Some tasks work with others because we can process information from two non-competing stimuli:
-Listening to music while working out
-Talking to a stranger while waiting in a line.
-Drinking coffee while talking with a friend.
-Eating popcorn while watching a movie.
While other tasks don’t mix that well together:
-Texting while driving
-Emailing someone while on the phone
-Watching television while writing
-Listening to lyrical songs while reading
The tasks that work well together require different brain areas, which exert a minimal amount of focus. When we have the same areas of our brain trying to maintain full focus, they compete for each other’s attention, resulting in reduced performance. The tasks we can mix together use different parts of the brain.
We can’t say for sure whether multitasking is good or bad. A mother taking care of their child will multitask daily, like an office worker in front of a computer screen. How your productivity is affected comes from the features of task 1 + 2 and how task 1 + 2 interact with each other. When it’s essential to do the primary task well (our number one priority), we must be aware of the tradeoffs and switching costs. When tasks are not of high importance, we can be more relaxed about the costs and be more open to the satisfaction multitasking brings.
Some Useful Strategies
Busyness and working overtime are consistent with assuming meaning in our lives, where we believe being busy drives our career and success. From my thoughts and experience, I think having meaning is contributing value to the world. It understands the priorities where you say yes to being full and not being busy creates purpose. I’ve put together a couple of valuable strategies that have helped me understand my priorities and focus on contributing value.
Strategy #1: Multitask Management
Continually switching focus reduces our memory recall. Think of your brain as you would a computer. When many programs are open, the battery reduces, and the computer’s memory is high. There’s an increased chance it would freeze, resulting in a restart, losing the data you had. The same thing happens in our brain. When we perform multiple tasks that require our full attention, the brain overloads, where it can only process information from one channel at a time. If a job requires ultimate attention, multitasking will only increase the chances of error and reduced memory recall.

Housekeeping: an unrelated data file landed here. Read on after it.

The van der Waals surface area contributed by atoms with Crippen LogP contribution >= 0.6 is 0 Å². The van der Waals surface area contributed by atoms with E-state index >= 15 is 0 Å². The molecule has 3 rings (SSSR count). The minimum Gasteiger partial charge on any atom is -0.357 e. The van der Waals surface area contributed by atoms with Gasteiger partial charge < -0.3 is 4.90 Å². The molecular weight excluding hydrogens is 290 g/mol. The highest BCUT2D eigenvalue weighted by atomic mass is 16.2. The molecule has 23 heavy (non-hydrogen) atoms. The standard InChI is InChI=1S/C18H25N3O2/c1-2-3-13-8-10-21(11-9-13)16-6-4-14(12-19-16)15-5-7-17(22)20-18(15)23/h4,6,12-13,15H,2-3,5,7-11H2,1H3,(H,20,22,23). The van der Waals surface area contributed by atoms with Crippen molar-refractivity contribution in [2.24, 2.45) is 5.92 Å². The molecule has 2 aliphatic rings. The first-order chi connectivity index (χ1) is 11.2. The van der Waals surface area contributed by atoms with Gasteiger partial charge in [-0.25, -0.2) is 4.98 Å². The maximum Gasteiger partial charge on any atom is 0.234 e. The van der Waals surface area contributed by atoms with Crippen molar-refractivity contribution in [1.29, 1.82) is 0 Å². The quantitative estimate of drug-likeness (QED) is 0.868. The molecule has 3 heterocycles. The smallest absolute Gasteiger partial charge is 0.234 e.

Strategy #2: Less Stress
As multitasking is part of the world we live in, we need to learn how to maintain our highest mental function level to become effective and productive. Slowing down and working to an adequate level of performance that doesn’t create stress and overwhelm is critical in success in the areas we choose to focus on, whether in the workplace or personal life.
Strategy#3: Plan Ahead
Every night before you go to sleep, write down a list of the top six tasks, ranking them of importance to do the following day. When you wake up in the morning, the visual cue helps your brain adapt to the level of focus required for that task. This strategy is known as the Ivy Lee Method, where you are already prioritizing and preparing for the following day. It reduces the distractions and ability to multitask, where practicing is what makes this strategy effective.
Can We Multitask? Remember This
So can we multitask? The short answer is yes. We can’t get rid of multitasking, and it does have its place in our lives, whether in the workplace or at home. But by asking ourselves if we are contributing value and being effective in actioning our priorities, we can start to understand if our multitasking habits mask our productivity. The next time you catch yourself switching between tasks that increase stress and inefficiency, remember that what you’re doing can disguise how well you perform in a given area.
I’ve put together a productivity and efficiency guide to maximize your productivity. It will help give you the tools to manage your time effectively and produce great work.